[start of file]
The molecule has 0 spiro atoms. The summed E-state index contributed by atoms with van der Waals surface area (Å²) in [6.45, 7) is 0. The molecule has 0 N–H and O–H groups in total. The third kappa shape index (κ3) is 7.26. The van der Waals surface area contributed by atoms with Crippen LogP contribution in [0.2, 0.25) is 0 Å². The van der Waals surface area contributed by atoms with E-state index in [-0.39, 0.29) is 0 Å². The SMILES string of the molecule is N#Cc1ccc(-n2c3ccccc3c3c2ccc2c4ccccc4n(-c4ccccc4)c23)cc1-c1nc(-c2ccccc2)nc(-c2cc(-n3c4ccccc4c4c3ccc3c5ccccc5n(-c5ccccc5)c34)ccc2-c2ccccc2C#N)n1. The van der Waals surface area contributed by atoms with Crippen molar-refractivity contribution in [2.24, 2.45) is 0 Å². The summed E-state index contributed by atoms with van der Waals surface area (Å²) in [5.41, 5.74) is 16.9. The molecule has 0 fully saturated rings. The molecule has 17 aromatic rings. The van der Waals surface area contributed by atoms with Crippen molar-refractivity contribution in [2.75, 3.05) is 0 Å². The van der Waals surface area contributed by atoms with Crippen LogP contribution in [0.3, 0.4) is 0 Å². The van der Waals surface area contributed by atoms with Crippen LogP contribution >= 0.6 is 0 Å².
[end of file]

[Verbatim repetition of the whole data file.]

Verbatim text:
The molecule has 0 spiro atoms. The summed E-state index contributed by atoms with van der Waals surface area (Å²) in [6.45, 7) is 0. The molecule has 0 N–H and O–H groups in total. The third kappa shape index (κ3) is 7.26. The van der Waals surface area contributed by atoms with Crippen LogP contribution in [0.2, 0.25) is 0 Å². The van der Waals surface area contributed by atoms with E-state index in [-0.39, 0.29) is 0 Å². The SMILES string of the molecule is N#Cc1ccc(-n2c3ccccc3c3c2ccc2c4ccccc4n(-c4ccccc4)c23)cc1-c1nc(-c2ccccc2)nc(-c2cc(-n3c4ccccc4c4c3ccc3c5ccccc5n(-c5ccccc5)c34)ccc2-c2ccccc2C#N)n1. The van der Waals surface area contributed by atoms with Crippen molar-refractivity contribution in [2.24, 2.45) is 0 Å². The summed E-state index contributed by atoms with van der Waals surface area (Å²) in [5.41, 5.74) is 16.9. The molecule has 0 fully saturated rings. The molecule has 17 aromatic rings. The van der Waals surface area contributed by atoms with Crippen molar-refractivity contribution in [2.75, 3.05) is 0 Å². The van der Waals surface area contributed by atoms with Crippen LogP contribution in [0.3, 0.4) is 0 Å². The van der Waals surface area contributed by atoms with Crippen LogP contribution >= 0.6 is 0 Å².